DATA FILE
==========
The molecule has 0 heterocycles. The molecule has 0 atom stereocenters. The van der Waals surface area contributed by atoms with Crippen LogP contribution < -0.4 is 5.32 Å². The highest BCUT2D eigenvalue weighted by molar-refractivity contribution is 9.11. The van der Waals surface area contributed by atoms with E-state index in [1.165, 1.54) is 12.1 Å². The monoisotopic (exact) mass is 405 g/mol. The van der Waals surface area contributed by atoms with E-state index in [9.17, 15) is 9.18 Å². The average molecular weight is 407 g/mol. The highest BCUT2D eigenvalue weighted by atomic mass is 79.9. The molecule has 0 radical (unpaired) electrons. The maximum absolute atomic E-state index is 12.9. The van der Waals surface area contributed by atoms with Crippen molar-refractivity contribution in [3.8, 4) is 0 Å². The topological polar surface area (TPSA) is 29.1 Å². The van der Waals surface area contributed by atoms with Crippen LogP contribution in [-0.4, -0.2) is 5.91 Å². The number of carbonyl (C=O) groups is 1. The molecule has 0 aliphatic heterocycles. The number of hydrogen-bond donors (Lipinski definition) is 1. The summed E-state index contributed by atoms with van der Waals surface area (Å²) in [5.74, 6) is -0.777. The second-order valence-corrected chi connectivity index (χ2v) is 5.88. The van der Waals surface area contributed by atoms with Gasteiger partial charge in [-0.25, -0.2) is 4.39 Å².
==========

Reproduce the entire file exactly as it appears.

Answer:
The molecule has 0 heterocycles. The molecule has 0 atom stereocenters. The van der Waals surface area contributed by atoms with Crippen LogP contribution < -0.4 is 5.32 Å². The highest BCUT2D eigenvalue weighted by molar-refractivity contribution is 9.11. The van der Waals surface area contributed by atoms with E-state index in [1.165, 1.54) is 12.1 Å². The monoisotopic (exact) mass is 405 g/mol. The van der Waals surface area contributed by atoms with E-state index in [9.17, 15) is 9.18 Å². The average molecular weight is 407 g/mol. The highest BCUT2D eigenvalue weighted by atomic mass is 79.9. The molecule has 0 radical (unpaired) electrons. The maximum absolute atomic E-state index is 12.9. The van der Waals surface area contributed by atoms with Crippen molar-refractivity contribution in [3.8, 4) is 0 Å². The topological polar surface area (TPSA) is 29.1 Å². The van der Waals surface area contributed by atoms with Crippen LogP contribution in [-0.4, -0.2) is 5.91 Å². The number of carbonyl (C=O) groups is 1. The molecule has 0 aliphatic heterocycles. The number of hydrogen-bond donors (Lipinski definition) is 1. The summed E-state index contributed by atoms with van der Waals surface area (Å²) in [5.74, 6) is -0.777. The second-order valence-corrected chi connectivity index (χ2v) is 5.88. The van der Waals surface area contributed by atoms with Gasteiger partial charge in [-0.25, -0.2) is 4.39 Å².